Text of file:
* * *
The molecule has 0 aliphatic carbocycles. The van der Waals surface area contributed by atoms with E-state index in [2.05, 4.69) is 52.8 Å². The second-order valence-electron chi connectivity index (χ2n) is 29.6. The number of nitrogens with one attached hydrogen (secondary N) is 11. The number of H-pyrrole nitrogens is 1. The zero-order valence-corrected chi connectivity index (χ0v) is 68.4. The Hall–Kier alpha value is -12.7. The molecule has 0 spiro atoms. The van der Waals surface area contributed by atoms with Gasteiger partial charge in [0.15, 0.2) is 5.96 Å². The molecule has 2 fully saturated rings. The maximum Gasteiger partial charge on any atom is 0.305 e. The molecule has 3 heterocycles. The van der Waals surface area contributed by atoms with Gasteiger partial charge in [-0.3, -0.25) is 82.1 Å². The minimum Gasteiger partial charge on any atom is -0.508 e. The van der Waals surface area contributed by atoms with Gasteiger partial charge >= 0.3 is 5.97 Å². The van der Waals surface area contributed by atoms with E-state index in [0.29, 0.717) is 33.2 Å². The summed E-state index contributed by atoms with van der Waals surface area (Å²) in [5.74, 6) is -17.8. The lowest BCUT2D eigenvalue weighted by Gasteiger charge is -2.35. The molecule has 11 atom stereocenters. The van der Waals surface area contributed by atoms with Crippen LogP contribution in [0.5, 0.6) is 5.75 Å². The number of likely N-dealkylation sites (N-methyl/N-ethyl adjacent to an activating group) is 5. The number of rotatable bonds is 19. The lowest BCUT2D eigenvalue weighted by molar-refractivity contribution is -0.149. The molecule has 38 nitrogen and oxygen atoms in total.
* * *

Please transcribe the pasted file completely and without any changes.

The molecule has 0 aliphatic carbocycles. The van der Waals surface area contributed by atoms with E-state index in [2.05, 4.69) is 52.8 Å². The second-order valence-electron chi connectivity index (χ2n) is 29.6. The number of nitrogens with one attached hydrogen (secondary N) is 11. The number of H-pyrrole nitrogens is 1. The zero-order valence-corrected chi connectivity index (χ0v) is 68.4. The Hall–Kier alpha value is -12.7. The molecule has 0 spiro atoms. The van der Waals surface area contributed by atoms with Gasteiger partial charge in [0.15, 0.2) is 5.96 Å². The molecule has 2 fully saturated rings. The maximum Gasteiger partial charge on any atom is 0.305 e. The molecule has 3 heterocycles. The van der Waals surface area contributed by atoms with Gasteiger partial charge in [-0.3, -0.25) is 82.1 Å². The minimum Gasteiger partial charge on any atom is -0.508 e. The van der Waals surface area contributed by atoms with Gasteiger partial charge >= 0.3 is 5.97 Å². The van der Waals surface area contributed by atoms with E-state index in [0.29, 0.717) is 33.2 Å². The summed E-state index contributed by atoms with van der Waals surface area (Å²) in [5.74, 6) is -17.8. The lowest BCUT2D eigenvalue weighted by Gasteiger charge is -2.35. The molecule has 11 atom stereocenters. The van der Waals surface area contributed by atoms with Crippen LogP contribution in [0.5, 0.6) is 5.75 Å². The number of likely N-dealkylation sites (N-methyl/N-ethyl adjacent to an activating group) is 5. The number of rotatable bonds is 19. The lowest BCUT2D eigenvalue weighted by molar-refractivity contribution is -0.149. The molecule has 38 nitrogen and oxygen atoms in total.